Sep 30, 2013 9:56 PM by Samantha Ptashkin
TUCSON- It's that flash of light no driver wants to see, but put the pedal to the metal and the Pima County speed cameras will catch you.
The county installed them five years ago, but in December its contract with Tempe-based American Traffic Solutions is up, which means the board of supervisors will have to decide whether or not the cameras stay or go.
"I actually hate them because I have received more than one ticket from them," Driver Janice Fischer says.
Now it looks like Fischer and other fed up drivers might get their way. Pima County Administrator Chuck Huckelberry is recommending the county do away with the speed cameras.
While the crash rate over the county's eleven camera locations has decreased over the past five years, it's not by a substantial amount.
In addition, the number of citations issued has also decreased. According to the county, in 2009 there were 39,997 citations, in 2010 there were 37,360, in 2011 there were 28,473, in 2012 there were 25,434 and through April 2013 there were 7,585.
The decrease in citations could mean a couple of things: 1) drivers aren't speeding as much, or 2) drivers have become too familiar with the camera locations, so they slow down while passing the camera, then speed up later on.
"I mean we're all guilty of that to be honest," Driver Jackie Olson says.
Whatever the reason for less citations, that means less money for the county. While Huckelberry says the county didn't pay for the installation of the cameras, it does have to pay for court costs associated with drivers who contest their tickets. It also has to pay for administration costs associated with employees from the sheriff's department who go through the tickets.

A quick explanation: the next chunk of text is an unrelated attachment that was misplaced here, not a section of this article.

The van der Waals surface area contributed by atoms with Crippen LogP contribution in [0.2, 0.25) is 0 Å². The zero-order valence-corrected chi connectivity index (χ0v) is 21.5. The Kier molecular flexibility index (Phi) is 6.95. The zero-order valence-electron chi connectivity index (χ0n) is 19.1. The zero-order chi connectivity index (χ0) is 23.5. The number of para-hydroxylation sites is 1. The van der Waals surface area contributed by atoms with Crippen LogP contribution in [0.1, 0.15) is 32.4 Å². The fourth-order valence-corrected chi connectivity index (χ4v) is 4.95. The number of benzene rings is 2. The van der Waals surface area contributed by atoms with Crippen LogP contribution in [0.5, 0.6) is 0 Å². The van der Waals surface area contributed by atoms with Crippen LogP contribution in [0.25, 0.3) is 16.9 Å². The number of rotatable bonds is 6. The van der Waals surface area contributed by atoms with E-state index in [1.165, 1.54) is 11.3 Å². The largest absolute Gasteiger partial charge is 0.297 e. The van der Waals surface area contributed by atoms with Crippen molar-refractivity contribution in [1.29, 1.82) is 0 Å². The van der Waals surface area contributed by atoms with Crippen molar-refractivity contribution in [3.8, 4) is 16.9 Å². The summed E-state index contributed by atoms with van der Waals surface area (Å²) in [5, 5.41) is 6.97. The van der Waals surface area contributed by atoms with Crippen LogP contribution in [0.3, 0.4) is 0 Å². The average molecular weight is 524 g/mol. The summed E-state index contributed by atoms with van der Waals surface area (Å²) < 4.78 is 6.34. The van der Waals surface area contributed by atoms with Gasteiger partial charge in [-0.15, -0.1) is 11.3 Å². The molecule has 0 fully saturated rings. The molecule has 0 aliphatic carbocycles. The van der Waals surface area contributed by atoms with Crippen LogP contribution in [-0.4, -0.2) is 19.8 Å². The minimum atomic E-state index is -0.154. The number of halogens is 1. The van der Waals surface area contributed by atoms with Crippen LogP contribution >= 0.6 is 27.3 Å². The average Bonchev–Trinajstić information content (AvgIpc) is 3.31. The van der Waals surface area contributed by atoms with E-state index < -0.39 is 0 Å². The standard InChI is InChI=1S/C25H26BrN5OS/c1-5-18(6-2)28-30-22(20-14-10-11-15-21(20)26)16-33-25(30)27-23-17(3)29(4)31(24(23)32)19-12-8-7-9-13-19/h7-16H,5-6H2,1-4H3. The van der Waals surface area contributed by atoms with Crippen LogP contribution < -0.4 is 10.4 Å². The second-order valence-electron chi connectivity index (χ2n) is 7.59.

In a couple of weeks Huckelberry will find out whether or not those costs are greater than the amount of money the county receives from the citations. Each citation usually costs about $239. The county only receives about 10% of that. "If in fact we make very little money off the program, which I think is probably true, then why should we be involved in the program at all because it's unpopular," Huckelberry says.
The board of supervisors will most likely take up the issue in mid-November.
If the county decides to continue operating the speed cameras, it would most likely modify them. Huckelberry says one option is to activate only three or four of the eleven cameras at one time, that way drivers wouldn't know which speed camera is actually on.
If the county decides not to renew the contract, Huckelberry says the cameras could be used for other operations. One possibility is automatic license plate readers, which help track stolen vehicles.